Young Moorestown resident takes second in nationwide game-making contest


Moorestown resident Ben DeBear, an 8-year-old Baker School student, created a game for his house, where he and those who played would teleport from room to room through portals until they got to the room with the treasure. This homemade game now has a possibility of being created into a board game after Ben submitted what he called “Portals” to the 2015 National Young Game Inventors Contest by University Games.

Ben came in second place nationwide among many other young applicants for “Portals.” For his game, he received a certificate of achievement, $250 worth of gift cards to Toys R Us, 17 of the company’s most popular games, and a letter and a call from University Games president Bob Moog.

- Advertisement -

“We were delighted and thrilled for Ben and excited for him. We were really impressed that Bob Moog called Ben and went on and on about the concept of the game. He said he was thinking of publishing it, which is very exciting, and we’re just very proud,” Jessica DeBear, Ben’s mother, said.

The concept for the game began when Ben’s father Bjorn created a game called “Scavenger Hunt” while they were in the middle of a move, using the aerial view of Moorestown Township. Once in their new home, Ben decided to create his own game and made one based on the floor plan of their house.

When Ben brought home information on the National Young Game Inventors contest from their Challenge teacher, Susan Nichols, his parents encouraged him to enter the contest.

“My dad made a game and I decided to make a game myself. Then I decided to put the game into the contest, and I got second place,” Ben said.

Jessica said she wasn’t surprised when her son brought home the information and wanted to enter the contest. She said Ben and her husband love board games.

“I wasn’t surprised because Ben comes up with this stuff all of the time; unique ways of configuring numbers, it is his thing. And because my husband and he are into board games and play games all of the time, we said you have to submit it because you have a game ready to go,” Jessica said.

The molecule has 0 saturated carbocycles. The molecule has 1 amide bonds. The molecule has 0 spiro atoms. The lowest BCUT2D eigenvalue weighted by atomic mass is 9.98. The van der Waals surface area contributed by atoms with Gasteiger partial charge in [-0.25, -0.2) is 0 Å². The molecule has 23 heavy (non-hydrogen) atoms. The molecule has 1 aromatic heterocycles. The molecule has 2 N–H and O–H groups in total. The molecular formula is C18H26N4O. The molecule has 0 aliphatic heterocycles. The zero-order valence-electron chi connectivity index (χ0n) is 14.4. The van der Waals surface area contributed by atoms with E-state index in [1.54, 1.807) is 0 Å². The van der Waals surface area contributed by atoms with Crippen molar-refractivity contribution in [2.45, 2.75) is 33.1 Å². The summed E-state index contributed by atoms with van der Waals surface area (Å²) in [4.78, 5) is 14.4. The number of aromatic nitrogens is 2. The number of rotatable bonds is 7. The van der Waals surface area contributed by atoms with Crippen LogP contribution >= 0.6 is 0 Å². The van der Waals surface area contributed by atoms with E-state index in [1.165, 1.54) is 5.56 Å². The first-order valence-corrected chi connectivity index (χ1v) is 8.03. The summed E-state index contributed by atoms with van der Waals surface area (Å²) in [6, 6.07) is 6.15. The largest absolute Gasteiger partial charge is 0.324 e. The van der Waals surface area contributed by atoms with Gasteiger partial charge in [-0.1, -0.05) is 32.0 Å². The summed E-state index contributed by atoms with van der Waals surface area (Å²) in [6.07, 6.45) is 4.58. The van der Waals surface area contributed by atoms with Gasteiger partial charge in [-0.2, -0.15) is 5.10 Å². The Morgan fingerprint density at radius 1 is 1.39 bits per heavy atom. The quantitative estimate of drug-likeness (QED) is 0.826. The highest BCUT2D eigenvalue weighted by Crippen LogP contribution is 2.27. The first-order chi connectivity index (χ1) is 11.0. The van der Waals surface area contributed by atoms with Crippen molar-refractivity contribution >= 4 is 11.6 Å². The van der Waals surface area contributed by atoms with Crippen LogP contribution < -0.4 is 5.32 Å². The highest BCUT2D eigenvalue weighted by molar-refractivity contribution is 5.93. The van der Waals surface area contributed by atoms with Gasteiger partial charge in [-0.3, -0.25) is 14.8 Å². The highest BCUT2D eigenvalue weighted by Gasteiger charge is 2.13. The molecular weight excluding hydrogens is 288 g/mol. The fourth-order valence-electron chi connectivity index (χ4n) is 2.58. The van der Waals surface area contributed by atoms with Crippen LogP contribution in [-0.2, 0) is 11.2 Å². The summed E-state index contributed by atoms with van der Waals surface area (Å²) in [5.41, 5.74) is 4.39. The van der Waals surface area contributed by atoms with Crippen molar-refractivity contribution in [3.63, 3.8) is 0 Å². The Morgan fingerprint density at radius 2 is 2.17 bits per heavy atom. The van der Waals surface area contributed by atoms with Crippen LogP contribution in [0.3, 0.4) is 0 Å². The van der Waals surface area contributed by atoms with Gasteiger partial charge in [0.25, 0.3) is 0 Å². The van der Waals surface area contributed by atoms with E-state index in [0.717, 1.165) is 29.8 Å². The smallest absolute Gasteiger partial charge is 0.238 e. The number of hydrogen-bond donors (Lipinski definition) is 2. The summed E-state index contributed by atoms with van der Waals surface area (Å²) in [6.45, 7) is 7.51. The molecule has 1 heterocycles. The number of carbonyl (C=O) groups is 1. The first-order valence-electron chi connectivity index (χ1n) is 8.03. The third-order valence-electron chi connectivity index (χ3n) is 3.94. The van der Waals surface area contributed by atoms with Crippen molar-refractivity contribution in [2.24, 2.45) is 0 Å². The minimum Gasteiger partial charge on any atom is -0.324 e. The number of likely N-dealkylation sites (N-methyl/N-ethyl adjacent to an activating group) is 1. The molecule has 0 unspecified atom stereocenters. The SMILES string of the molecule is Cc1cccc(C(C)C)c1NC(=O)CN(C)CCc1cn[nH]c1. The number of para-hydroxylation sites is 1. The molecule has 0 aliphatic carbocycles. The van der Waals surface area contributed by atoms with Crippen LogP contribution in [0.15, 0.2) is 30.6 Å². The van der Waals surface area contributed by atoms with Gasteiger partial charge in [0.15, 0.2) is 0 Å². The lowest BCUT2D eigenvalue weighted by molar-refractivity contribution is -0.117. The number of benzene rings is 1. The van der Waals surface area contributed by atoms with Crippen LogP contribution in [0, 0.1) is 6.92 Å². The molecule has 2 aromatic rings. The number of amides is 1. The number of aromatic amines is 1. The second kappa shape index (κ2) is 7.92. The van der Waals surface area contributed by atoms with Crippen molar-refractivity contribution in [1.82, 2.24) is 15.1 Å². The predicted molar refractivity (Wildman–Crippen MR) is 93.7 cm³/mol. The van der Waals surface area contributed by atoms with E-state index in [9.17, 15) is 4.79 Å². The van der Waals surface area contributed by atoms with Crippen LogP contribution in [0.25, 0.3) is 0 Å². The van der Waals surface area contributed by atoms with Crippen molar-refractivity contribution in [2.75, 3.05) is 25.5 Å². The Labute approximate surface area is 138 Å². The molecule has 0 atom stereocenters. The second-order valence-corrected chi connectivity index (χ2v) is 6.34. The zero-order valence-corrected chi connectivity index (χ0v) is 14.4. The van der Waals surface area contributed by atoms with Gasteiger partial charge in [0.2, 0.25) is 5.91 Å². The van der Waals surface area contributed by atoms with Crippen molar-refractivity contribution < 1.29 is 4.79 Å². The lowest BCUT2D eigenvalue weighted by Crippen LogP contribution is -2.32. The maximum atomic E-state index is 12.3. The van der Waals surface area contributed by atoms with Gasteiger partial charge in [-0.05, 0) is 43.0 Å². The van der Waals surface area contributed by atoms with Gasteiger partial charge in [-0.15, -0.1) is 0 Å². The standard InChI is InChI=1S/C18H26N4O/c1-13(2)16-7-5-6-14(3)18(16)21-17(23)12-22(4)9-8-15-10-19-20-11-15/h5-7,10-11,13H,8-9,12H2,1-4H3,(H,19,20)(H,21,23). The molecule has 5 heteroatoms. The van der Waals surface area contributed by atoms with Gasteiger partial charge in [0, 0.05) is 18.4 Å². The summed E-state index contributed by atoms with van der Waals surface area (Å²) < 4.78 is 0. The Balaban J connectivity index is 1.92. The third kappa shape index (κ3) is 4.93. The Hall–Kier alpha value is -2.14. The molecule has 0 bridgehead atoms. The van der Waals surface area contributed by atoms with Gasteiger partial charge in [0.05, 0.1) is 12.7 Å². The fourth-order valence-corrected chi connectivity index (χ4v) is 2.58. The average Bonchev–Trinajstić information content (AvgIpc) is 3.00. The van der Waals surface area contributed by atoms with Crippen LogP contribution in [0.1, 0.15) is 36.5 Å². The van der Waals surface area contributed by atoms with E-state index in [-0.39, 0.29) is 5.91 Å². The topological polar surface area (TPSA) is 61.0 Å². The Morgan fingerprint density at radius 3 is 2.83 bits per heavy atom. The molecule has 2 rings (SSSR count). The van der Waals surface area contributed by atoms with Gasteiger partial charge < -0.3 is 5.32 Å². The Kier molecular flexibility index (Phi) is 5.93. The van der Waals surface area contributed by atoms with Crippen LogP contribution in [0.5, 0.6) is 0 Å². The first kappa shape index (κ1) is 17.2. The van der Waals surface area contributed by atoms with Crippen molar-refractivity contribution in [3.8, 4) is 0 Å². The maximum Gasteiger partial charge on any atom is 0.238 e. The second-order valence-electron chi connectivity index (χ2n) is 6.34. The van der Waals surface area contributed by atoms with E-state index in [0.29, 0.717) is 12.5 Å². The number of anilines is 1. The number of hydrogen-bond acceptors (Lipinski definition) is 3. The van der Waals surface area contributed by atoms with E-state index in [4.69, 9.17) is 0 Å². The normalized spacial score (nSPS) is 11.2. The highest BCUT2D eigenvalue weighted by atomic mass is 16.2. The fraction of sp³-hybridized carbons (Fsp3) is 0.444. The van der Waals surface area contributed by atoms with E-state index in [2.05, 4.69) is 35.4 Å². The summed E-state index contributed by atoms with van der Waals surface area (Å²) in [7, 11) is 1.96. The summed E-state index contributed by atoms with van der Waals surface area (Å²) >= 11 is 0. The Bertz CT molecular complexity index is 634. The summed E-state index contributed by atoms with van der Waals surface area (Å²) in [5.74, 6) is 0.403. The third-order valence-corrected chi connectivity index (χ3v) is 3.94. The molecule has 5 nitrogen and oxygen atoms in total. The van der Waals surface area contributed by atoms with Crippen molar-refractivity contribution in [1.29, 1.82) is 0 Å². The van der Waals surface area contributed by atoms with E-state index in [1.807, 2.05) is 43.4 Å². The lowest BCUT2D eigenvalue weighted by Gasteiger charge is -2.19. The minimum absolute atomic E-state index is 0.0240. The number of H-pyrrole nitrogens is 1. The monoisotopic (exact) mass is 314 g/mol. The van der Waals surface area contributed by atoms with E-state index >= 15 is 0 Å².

The game had to change, of course; they couldn’t use the layout of their house. Instead, Ben chose to teleport from planet to planet rather than room to room. Like in the original math-based game, each planet is assigned a number with two smaller numbers. Using a 20-sided die, each player has to teleport from planet to planet using those numbers, until they can get to the planet with the treasure. Within the game, there are tokens as well as playing pieces that Ben made out of clay into the shape of rocket ships.

Ben said making the pieces was the most fun part, other than actually playing the game and teleporting from place to place, of course. However, he said the hardest part was assigning numbers to each planet. The board game was a little different than their house, so Ben had to really think so each planet could be reached with a portal.

After creating a prototype of the game, along with the rules, Ben submitted his application and sent it to California in October. With no expectations on whether it would win, Jessica said she completely forgot about it. Then two months later, they got the call from Moog saying Ben won second place.

“We thought, wow this is so cool,” Jessica said.

“I felt great that I tried and that I didn’t give up and to show that little kids can do good and big stuff, too,” Ben said.

Portals 3

Ben was also honored at his school on Friday, Jan. 9 by Principal Shelly Rowe when she announced his achievement over the loudspeaker. According to Ben, everyone cheered. A couple of days after, he was called to the office to get a certificate and picture next to Nichols, the Challenge teacher. His picture and congrats were displayed on the school’s main TV monitor in the front hallway.

“That felt great, too,” Ben said.

When Ben spoke to Moog, the president told him, “I wish you all the best in your career and keep up the good work.” Ben is not sure whether he wants to pursue a career in game making, but Jessica said if he did, she would support him and be happy as long as he was happy.

- Advertisment -